dc.rightsArchived with thanks to Journal of clinical oncology : official journal of the American Society of Clinical Oncologyen
dc.subjectKrabbameinen
dc.subjectDánartíðnien
dc.subject.meshMyeloproliferative Disordersen
dc.subject.meshSurvival Rate/trendsen
dc.subject.meshPopulation Surveillanceen
dc.titleRisk and Cause of Death in Patients Diagnosed With Myeloproliferative Neoplasms in Sweden Between 1973 and 2005: A Population-Based Study.en
dc.typeArticleen
dc.contributor.departmentKarolinska University Hospital, Karolinska Institutet, South Hospital, Stockholm, Sweden, University of Nottingham, Nottingham , University of Leicester, Leicester, United Kingdom, University of Iceland, Landspitali National University Hospital, Reykjavik, Iceland, Memorial Sloan Kettering Cancer Center, New York, NY., South Hospital, Stockholm, Sweden,en
dc.identifier.journalJournal of clinical oncology : official journal of the American Society of Clinical Oncologyen
dc.rights.accessLandspitali Access - LSH-aðganguren
html.description.abstractMyeloproliferative neoplasms (MPNs) are associated with a shortened life expectancy. We assessed causes of death in patients with MPN and matched controls using both relative risks and absolute probabilities in the presence of competing risks.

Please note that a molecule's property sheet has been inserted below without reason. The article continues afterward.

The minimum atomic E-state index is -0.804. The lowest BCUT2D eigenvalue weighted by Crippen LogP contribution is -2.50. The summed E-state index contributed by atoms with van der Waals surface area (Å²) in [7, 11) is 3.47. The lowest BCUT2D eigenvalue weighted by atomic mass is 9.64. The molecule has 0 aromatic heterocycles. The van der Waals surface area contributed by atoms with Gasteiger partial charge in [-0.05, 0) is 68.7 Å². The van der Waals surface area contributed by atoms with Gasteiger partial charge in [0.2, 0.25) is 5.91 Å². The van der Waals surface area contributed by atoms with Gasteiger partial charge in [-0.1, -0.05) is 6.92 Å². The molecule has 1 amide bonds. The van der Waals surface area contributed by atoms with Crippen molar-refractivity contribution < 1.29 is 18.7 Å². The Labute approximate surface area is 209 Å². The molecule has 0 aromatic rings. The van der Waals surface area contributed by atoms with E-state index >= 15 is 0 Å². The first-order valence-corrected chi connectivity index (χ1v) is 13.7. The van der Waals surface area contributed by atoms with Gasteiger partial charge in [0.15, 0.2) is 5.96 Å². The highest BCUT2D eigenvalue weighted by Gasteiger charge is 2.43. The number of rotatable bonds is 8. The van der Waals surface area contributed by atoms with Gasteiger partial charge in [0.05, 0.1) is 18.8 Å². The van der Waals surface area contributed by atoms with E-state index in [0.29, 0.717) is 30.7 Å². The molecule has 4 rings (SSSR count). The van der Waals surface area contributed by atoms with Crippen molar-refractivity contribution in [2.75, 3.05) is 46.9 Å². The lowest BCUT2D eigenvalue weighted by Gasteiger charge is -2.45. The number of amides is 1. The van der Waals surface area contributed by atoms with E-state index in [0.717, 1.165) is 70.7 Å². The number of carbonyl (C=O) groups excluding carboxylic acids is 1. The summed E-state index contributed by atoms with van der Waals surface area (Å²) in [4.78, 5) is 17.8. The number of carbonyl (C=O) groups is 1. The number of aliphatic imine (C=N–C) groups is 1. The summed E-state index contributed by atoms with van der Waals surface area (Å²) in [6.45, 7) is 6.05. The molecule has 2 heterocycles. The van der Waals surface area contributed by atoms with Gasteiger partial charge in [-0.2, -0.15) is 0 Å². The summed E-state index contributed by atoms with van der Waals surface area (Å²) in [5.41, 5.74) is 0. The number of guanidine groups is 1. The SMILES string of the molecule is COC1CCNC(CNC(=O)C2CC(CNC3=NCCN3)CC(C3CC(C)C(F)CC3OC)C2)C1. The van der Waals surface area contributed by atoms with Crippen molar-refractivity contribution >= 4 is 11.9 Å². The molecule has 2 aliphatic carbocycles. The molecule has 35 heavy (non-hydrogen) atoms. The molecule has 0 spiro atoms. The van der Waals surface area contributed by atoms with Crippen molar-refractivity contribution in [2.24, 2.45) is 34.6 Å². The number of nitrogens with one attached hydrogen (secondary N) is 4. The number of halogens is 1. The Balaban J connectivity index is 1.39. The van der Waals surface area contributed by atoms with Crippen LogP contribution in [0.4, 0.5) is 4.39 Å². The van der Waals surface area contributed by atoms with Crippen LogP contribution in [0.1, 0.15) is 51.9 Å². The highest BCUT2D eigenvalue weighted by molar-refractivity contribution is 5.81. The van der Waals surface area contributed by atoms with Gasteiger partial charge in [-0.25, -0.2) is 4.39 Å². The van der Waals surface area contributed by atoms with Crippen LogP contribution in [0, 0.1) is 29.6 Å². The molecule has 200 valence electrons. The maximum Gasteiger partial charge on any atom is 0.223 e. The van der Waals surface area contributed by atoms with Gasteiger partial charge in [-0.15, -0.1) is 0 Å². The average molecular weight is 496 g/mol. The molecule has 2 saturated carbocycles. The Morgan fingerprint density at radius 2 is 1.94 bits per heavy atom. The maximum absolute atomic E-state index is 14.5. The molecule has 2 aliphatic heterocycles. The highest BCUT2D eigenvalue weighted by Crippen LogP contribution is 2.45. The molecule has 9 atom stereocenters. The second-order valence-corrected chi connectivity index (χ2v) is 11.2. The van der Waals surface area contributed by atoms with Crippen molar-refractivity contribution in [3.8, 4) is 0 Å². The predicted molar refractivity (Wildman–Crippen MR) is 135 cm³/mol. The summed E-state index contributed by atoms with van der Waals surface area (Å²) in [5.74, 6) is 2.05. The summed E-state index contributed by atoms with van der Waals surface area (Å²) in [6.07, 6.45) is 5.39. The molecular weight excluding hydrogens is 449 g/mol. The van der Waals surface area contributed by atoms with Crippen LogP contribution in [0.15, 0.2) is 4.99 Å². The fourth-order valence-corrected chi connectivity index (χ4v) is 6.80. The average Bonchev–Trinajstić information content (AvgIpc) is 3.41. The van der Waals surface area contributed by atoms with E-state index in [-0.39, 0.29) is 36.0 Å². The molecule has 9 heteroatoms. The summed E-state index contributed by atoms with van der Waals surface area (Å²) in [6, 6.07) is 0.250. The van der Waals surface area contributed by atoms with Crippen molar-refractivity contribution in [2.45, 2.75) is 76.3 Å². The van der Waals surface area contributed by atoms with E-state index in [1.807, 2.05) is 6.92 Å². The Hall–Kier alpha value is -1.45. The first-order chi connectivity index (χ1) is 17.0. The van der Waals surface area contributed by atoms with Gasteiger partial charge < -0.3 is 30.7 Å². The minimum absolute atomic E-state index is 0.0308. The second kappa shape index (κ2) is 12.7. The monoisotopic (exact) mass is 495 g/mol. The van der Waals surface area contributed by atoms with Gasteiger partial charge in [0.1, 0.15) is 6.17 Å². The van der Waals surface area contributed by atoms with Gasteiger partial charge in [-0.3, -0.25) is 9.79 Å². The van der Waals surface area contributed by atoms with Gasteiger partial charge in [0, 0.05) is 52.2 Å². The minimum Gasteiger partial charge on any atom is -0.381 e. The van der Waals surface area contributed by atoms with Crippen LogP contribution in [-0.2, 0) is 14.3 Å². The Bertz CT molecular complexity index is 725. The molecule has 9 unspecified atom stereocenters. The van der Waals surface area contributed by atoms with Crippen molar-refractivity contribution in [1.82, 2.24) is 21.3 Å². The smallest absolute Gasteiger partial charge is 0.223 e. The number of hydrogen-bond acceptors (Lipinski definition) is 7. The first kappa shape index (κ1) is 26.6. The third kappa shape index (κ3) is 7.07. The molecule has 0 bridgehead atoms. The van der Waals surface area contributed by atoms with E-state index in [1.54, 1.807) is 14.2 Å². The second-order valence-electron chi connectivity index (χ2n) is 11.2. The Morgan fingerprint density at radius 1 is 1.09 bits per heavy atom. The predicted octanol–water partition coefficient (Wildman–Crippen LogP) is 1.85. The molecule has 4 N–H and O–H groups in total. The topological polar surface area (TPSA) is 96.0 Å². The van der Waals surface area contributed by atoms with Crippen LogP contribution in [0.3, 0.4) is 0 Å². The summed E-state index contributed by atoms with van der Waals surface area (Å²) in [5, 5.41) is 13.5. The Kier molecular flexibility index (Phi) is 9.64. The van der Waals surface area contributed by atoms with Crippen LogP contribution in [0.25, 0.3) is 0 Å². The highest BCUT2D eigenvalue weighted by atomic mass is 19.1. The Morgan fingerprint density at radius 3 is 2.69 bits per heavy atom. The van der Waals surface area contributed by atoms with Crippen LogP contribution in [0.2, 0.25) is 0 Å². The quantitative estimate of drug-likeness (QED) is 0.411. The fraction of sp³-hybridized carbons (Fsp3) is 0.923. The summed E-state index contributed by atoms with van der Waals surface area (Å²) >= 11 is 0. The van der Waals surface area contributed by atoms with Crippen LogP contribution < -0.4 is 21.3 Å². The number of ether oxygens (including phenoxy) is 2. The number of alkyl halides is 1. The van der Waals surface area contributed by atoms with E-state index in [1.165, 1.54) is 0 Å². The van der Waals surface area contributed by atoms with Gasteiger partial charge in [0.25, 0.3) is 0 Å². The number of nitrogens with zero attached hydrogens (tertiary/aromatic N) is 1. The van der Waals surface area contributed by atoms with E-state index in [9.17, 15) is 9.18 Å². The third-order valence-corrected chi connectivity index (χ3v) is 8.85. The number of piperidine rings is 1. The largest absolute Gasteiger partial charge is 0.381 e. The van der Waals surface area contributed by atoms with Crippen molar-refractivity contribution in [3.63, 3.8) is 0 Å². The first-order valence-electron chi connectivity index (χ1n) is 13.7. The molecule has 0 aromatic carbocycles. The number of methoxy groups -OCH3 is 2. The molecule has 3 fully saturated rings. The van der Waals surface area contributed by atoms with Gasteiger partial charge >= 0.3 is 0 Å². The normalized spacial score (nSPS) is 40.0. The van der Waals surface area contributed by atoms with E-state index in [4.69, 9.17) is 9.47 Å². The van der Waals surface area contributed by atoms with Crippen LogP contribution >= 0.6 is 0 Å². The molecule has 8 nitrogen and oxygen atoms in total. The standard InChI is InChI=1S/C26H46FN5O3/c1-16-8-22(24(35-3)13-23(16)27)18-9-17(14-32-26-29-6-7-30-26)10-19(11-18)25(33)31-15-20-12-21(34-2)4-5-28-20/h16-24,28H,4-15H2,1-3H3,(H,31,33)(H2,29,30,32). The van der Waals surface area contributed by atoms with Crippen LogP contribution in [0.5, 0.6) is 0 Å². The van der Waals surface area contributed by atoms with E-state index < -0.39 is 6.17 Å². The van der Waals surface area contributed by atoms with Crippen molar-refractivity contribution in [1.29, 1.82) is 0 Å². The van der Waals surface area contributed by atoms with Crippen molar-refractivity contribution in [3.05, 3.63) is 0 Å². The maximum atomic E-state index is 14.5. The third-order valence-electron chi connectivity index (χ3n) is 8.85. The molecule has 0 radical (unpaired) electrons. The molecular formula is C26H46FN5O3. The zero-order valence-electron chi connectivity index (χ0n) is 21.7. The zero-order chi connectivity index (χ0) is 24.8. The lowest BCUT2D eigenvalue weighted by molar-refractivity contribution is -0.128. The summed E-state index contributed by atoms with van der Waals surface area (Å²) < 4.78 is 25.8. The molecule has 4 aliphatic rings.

html.description.abstractFrom Swedish registries, we identified 9,285 patients with MPN and 35,769 matched controls. A flexible parametric model was used to estimate cause-specific hazard ratios (HRs) of death and cumulative incidence functions, each with 95% CIs.
html.description.abstractIn patients with MPN, the HRs of death from hematologic malignancies and infections were 92.8 (95% CI, 70.0 to 123.1) and 2.7 (95% CI, 2.4 to 3.1), respectively. In patients age 70 to 79 years at diagnosis (the largest patient group), the HRs of death from cardiovascular and cerebrovascular disease were 1.5 (95% CI, 1.4 to 1.7) and 1.5 (95% CI, 1.3 to 1.8), respectively; all were statistically significantly elevated compared with those of controls. In the same age group, no difference was observed in the 10-year probability of death resulting from cardiovascular disease in patients with MPN versus controls (16.8% v 15.2%) or cerebrovascular disease (5.6% v 5.2%). In patients age 50 to 59 years at diagnosis, the 10-year probability of death resulting from cardiovascular and cerebrovascular disease was elevated, 4.2% versus 2.1% and 1.9% versus 0.4%, respectively. Survival in patients with MPN increased over time, mainly because of decreased probabilities of dying as a result of hematologic malignancies, infections, and, in young patients, cardiovascular disease.
html.description.abstractPatients with MPN had an overall higher mortality rate than that of matched controls, primarily because of hematologic malignancy, infections, and vascular events in younger patients. Evidently, there is still a need for effective disease-modifying agents to improve patient outcomes.